Discussion in 'Magyar (Hungarian)' started by Encolpius, May 12, 2010.
Hello, do you have any idea where to put Hungarian in this list? Thanks.
I think Hungarian uses mora timing, but I'm not sure.
Maybe you don't have to put Hungarian in that list at all...
If you do, I'd think (after wiki's other explanations as well) it's not mora timing because we don't pronounce two vowels instead of long ones, nor have we final sounds pronounced separately...
I think syllable-timed is a more likely choice.
As that article suggests, a good indicator is the prevalence of reduced vowels in stress-timing languages. Since (as far as I know) Hungarian has no reduced vowels… it must be a syllable-timing language. But, as the article also suggests, this doesn't really say anything about the duration of syllables in Hungarian.
See also: Routledge dictionary of language and linguistics
If it was syllable-timed, how would Radnóti have written all those beautiful hexameters (in "időmértékes verselés")? Just asking, not rhetorically, just out of curiosity.
I'm not an expert in this but just from reading a couple of things about it (see the links provided in this thread), I have the impression that one doesn't have anything to do with the other, Csaba.
When I tried to look for something relevant to this topic I found this partial quote from a book entitled Phonetic and phonological aspects of geminate timing by William Hallett Ham
"Morton et al. hypothesize that perceptual isochrony is organized around what ... of isochrony in mora-timed languages, such as Hungarian, Finnish, Japanese, ..."
Unfortunately this is from a page that google books did not allow me to see (243) and as such does not look entirely conclusive. Does anyone by accident have the complete book? I still suspect that there is some correlation between metric poetry and isochrony albeit I admit I have not found a definitive source to back this up. Metric poetry is either based on stressed/unstressed syllables or long/short syllables and in Hungarian it is based on the latter rather than the former. Also, for example, 'i' and 'í' are the same sound except their temporal duration so syllables based on i need to be significantly shorter in time than those on í.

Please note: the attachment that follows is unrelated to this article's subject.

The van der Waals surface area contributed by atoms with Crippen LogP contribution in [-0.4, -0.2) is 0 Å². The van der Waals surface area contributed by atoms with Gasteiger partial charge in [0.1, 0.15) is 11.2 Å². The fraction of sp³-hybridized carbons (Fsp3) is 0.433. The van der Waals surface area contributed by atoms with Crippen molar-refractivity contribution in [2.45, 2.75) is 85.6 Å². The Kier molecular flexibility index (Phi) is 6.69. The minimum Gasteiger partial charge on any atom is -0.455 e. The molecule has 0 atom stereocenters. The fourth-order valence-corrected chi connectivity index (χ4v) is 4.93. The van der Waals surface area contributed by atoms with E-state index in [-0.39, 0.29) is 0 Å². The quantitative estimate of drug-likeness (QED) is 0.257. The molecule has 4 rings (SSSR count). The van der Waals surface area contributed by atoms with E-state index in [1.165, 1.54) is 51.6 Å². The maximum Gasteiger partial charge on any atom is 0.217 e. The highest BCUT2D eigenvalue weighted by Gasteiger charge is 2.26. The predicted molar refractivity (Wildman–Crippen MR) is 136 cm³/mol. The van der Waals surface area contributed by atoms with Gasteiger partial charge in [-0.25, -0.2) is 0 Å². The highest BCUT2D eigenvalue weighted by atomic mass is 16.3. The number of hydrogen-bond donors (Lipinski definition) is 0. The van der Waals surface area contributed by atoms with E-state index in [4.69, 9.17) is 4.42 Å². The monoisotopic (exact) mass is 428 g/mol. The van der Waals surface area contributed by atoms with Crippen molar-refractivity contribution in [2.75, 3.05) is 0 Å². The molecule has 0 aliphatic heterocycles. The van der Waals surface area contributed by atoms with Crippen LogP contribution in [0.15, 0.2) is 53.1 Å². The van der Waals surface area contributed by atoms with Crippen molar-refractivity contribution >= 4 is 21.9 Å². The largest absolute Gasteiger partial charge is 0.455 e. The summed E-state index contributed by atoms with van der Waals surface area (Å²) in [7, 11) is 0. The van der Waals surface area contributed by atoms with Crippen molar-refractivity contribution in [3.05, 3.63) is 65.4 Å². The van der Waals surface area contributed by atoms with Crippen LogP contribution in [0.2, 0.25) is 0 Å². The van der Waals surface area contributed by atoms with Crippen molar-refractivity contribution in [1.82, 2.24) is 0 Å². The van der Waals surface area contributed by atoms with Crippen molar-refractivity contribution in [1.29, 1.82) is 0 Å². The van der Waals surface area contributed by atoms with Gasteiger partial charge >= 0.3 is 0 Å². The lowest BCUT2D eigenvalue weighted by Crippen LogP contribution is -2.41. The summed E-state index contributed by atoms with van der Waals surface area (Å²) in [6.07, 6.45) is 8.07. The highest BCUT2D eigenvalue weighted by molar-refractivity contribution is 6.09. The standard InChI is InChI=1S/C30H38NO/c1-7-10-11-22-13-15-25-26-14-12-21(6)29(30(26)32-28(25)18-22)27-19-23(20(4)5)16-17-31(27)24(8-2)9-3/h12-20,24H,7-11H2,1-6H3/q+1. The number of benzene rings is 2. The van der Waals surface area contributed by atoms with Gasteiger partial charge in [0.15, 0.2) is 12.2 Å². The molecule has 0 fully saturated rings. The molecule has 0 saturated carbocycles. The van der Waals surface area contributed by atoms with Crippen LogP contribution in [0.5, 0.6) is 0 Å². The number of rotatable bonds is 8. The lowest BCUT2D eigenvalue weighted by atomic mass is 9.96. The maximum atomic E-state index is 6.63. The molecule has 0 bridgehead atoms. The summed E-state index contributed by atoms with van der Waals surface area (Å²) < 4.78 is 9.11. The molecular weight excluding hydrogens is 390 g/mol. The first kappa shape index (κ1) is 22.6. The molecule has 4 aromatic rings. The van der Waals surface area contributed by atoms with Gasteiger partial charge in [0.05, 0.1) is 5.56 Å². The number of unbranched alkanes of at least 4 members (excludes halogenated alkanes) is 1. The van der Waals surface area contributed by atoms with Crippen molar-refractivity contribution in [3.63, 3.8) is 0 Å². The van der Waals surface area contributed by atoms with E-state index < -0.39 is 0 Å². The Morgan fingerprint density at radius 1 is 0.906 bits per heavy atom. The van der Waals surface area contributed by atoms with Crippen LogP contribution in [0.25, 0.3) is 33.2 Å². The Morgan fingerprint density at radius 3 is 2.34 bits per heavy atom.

Hm, found this in a research description from University College London (they are comparing Japanese and Hungarian from some points of view)
One of the specialities of Hungarian is that you can have a short vowel in a stressed syllable or a long one in another that doesn't have an accent on it.
Also, beware of the "common knowledge" (at least in Hungary) that vowels with long accents are long vowels (= vowels pronounced for a longer time than their short equivalents). It is especially not true in the case of á and é.
Also, dont't forget that in metric poetry you get a long syllable not only with the help of a long vowel but also with a short one followed by 2 (or more) consonants.
I simply brought up what I thought was a counter-example to the idea that all syllables have roughly the same length in Hungarian. I did not overlook the metric definitions of length but rather omitted them from my already crowded post. However, e.g. fülel and füllel do sound like they are different temporal durations do they not? I would tend to agree with your first post, Hungarian fits in none of the categories because it does not feel like füllel is 1.5x longer in time than fülel (as it were in a mora-based timing).
I would be interested to know why W. Hallett Ham suggested such a thing that seems so obviously not the case... (Do you know anything about him?)